Senators upset that $13M in tax amnesty money was not used for GMH


Guam – New developments to a familiar story, Guam Memorial Hospital officials and lawmakers are still butting heads over funding sources.

At last night’s public hearing on the governor’s bill to fund the hospital, administrators did not dispute lawmakers contention that they still haven’t done enough to address the problems in two reports that could threaten their status.

The Committee on Appropriations and GMH administrators spent a considerable amount of time going over a list of citations in a report from the Centers for Medicare and Medicaid but during the course of their discussion, some discrepancies were discovered. Senators wasted no time in pointing out the irony in GMH’s plea for help.

Adelup’s tax amnesty program, meant to bolster revenues in the face of a fiscal crisis, is expected to bring in an additional $30 million in funding. Of that anticipated amount, Department of Administration Director Ed Birn told the committee that $13 million has been collected so far.

When asked whether any of the $13 million in proceeds from the tax amnesty program has been sent to GMH, Birn said no.

As GMH pleads for more funding through a sales tax that lawmakers just voted to repeal, the money would not address the immediate needs of the hospital since the sales tax would not go into effect until October.

“I just find it to be very disappointing that we’re willing to come here and do all of these things and you’re not even writing the governor, saying governor, I’m officially requesting that you transfer funds. I mean, even knowing that this money’s going to be here in the amnesty, we should be writing to the governor asking him to initiate it as a priority,” said Sen. Michael San Nicolas. “We’re calling press conferences, parading out vendors, saying people are going to die and yet nothing to get the money that’s already there.”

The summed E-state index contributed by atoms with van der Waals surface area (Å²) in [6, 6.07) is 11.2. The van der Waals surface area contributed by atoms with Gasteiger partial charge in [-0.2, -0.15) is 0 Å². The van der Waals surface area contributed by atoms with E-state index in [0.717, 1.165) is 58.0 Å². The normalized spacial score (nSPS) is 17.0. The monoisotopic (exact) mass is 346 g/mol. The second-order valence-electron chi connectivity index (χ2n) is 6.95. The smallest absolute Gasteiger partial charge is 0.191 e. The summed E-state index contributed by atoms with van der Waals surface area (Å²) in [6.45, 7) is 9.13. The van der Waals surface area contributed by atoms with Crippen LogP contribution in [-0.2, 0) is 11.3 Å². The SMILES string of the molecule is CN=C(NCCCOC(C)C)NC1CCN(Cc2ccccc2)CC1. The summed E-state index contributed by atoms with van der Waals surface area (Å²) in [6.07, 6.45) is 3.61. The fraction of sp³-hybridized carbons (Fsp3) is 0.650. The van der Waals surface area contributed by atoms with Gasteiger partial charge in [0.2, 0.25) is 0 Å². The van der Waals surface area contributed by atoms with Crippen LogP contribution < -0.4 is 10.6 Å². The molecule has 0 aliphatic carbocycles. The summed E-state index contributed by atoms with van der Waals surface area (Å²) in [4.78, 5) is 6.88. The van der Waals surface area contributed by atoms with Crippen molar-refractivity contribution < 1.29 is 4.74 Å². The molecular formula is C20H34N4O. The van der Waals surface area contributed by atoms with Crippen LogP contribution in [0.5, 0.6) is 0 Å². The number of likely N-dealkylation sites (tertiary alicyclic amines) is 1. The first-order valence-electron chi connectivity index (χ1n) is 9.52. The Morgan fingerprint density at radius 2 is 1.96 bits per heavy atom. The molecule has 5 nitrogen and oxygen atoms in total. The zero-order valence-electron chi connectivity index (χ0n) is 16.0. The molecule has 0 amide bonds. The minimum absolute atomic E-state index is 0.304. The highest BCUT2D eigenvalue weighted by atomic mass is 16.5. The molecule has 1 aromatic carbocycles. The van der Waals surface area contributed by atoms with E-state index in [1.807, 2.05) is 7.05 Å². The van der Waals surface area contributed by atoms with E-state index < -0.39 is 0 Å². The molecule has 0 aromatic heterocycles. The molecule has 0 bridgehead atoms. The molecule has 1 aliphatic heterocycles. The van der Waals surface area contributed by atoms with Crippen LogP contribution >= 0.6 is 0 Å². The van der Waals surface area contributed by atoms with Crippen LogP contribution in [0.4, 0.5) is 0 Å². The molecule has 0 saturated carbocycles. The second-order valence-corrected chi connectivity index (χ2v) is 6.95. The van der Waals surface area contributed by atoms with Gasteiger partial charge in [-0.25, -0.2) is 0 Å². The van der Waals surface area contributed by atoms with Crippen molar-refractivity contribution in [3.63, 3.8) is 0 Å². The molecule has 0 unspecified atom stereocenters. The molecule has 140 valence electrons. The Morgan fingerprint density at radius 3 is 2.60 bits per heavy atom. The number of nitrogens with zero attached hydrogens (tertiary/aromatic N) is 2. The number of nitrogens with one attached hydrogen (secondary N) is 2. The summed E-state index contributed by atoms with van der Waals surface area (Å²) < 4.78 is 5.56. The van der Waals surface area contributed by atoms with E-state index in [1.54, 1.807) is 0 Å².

In fact, since the Joint Commission report came out in February, also with numerous citations listed, it’s not clear how much of the corrective action GMH said it would take has actually been performed or completed.

“That’s where my concern comes in. That is really where my concern comes in. Because you have had the Joint Commission findings and concerns since February and we have yet to even understand what percentage you’ve accomplished,” noted Sen. Frank Aguon Jr. “Right now you’re asking for a blank check of $30 million from the people of Guam but we don’t even know where you are in addressing those real findings.”